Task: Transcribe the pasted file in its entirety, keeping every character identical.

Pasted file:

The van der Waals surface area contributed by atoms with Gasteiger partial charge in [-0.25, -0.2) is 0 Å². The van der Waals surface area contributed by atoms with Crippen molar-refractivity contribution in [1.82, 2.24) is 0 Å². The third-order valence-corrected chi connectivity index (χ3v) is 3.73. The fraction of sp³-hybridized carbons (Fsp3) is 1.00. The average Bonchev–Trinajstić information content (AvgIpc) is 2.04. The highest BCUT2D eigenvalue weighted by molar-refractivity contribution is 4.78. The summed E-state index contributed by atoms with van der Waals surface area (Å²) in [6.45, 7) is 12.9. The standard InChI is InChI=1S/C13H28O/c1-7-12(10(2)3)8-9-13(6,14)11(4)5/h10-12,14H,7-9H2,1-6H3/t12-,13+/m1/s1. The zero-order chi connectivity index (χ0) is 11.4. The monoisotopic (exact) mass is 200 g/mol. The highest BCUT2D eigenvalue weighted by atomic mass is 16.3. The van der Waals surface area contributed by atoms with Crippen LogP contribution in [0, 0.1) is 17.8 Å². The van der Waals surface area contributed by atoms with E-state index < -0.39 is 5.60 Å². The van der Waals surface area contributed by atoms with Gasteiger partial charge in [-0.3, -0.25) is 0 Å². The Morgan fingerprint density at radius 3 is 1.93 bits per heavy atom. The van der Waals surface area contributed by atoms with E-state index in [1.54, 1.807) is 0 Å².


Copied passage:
The van der Waals surface area contributed by atoms with Gasteiger partial charge in [-0.25, -0.2) is 0 Å². The van der Waals surface area contributed by atoms with Crippen molar-refractivity contribution in [1.82, 2.24) is 0 Å². The third-order valence-corrected chi connectivity index (χ3v) is 3.73. The fraction of sp³-hybridized carbons (Fsp3) is 1.00. The average Bonchev–Trinajstić information content (AvgIpc) is 2.04. The highest BCUT2D eigenvalue weighted by molar-refractivity contribution is 4.78. The summed E-state index contributed by atoms with van der Waals surface area (Å²) in [6.45, 7) is 12.9. The standard InChI is InChI=1S/C13H28O/c1-7-12(10(2)3)8-9-13(6,14)11(4)5/h10-12,14H,7-9H2,1-6H3/t12-,13+/m1/s1. The zero-order chi connectivity index (χ0) is 11.4. The monoisotopic (exact) mass is 200 g/mol. The highest BCUT2D eigenvalue weighted by atomic mass is 16.3. The van der Waals surface area contributed by atoms with Crippen LogP contribution in [0, 0.1) is 17.8 Å². The van der Waals surface area contributed by atoms with E-state index < -0.39 is 5.60 Å². The van der Waals surface area contributed by atoms with Gasteiger partial charge in [-0.3, -0.25) is 0 Å². The Morgan fingerprint density at radius 3 is 1.93 bits per heavy atom. The van der Waals surface area contributed by atoms with E-state index in [1.54, 1.807) is 0 Å².